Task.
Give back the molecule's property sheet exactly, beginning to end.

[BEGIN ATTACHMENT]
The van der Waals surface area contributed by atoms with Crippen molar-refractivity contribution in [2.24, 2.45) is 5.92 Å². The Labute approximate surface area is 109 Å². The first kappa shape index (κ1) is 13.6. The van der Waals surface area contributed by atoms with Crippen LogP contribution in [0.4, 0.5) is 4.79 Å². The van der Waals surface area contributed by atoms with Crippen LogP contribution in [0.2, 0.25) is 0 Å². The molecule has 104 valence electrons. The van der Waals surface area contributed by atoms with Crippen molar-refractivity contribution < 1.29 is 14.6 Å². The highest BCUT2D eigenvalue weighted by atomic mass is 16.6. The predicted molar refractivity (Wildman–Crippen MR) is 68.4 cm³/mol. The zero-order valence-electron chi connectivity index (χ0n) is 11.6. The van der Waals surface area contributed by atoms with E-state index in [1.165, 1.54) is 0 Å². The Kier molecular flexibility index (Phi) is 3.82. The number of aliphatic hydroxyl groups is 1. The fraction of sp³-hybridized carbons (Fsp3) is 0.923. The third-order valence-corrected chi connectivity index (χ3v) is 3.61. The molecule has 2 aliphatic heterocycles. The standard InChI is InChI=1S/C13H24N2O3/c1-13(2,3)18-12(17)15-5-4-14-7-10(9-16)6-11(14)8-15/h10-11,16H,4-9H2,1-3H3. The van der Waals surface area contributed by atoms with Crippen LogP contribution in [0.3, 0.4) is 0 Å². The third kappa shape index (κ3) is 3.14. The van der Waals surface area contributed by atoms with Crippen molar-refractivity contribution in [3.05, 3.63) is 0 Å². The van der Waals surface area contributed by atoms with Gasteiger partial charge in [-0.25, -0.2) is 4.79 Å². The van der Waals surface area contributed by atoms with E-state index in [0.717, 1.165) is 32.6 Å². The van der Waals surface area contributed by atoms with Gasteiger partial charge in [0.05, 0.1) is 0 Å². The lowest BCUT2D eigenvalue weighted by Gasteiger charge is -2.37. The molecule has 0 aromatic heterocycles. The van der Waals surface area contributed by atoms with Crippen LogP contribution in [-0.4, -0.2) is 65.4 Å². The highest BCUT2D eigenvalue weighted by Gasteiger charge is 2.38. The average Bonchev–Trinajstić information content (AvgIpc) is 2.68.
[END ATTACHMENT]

The van der Waals surface area contributed by atoms with Crippen molar-refractivity contribution in [2.24, 2.45) is 5.92 Å². The Labute approximate surface area is 109 Å². The first kappa shape index (κ1) is 13.6. The van der Waals surface area contributed by atoms with Crippen LogP contribution in [0.4, 0.5) is 4.79 Å². The van der Waals surface area contributed by atoms with Crippen LogP contribution in [0.2, 0.25) is 0 Å². The molecule has 104 valence electrons. The van der Waals surface area contributed by atoms with Crippen molar-refractivity contribution < 1.29 is 14.6 Å². The highest BCUT2D eigenvalue weighted by atomic mass is 16.6. The predicted molar refractivity (Wildman–Crippen MR) is 68.4 cm³/mol. The zero-order valence-electron chi connectivity index (χ0n) is 11.6. The van der Waals surface area contributed by atoms with E-state index in [1.165, 1.54) is 0 Å². The Kier molecular flexibility index (Phi) is 3.82. The number of aliphatic hydroxyl groups is 1. The fraction of sp³-hybridized carbons (Fsp3) is 0.923. The third-order valence-corrected chi connectivity index (χ3v) is 3.61. The molecule has 2 aliphatic heterocycles. The standard InChI is InChI=1S/C13H24N2O3/c1-13(2,3)18-12(17)15-5-4-14-7-10(9-16)6-11(14)8-15/h10-11,16H,4-9H2,1-3H3. The van der Waals surface area contributed by atoms with Crippen LogP contribution in [0.3, 0.4) is 0 Å². The third kappa shape index (κ3) is 3.14. The van der Waals surface area contributed by atoms with Crippen molar-refractivity contribution in [3.05, 3.63) is 0 Å². The van der Waals surface area contributed by atoms with Gasteiger partial charge in [-0.25, -0.2) is 4.79 Å². The van der Waals surface area contributed by atoms with E-state index in [0.717, 1.165) is 32.6 Å². The van der Waals surface area contributed by atoms with Gasteiger partial charge in [0.05, 0.1) is 0 Å². The lowest BCUT2D eigenvalue weighted by Gasteiger charge is -2.37. The molecule has 0 aromatic heterocycles. The van der Waals surface area contributed by atoms with Crippen LogP contribution in [-0.4, -0.2) is 65.4 Å². The highest BCUT2D eigenvalue weighted by Gasteiger charge is 2.38. The average Bonchev–Trinajstić information content (AvgIpc) is 2.68.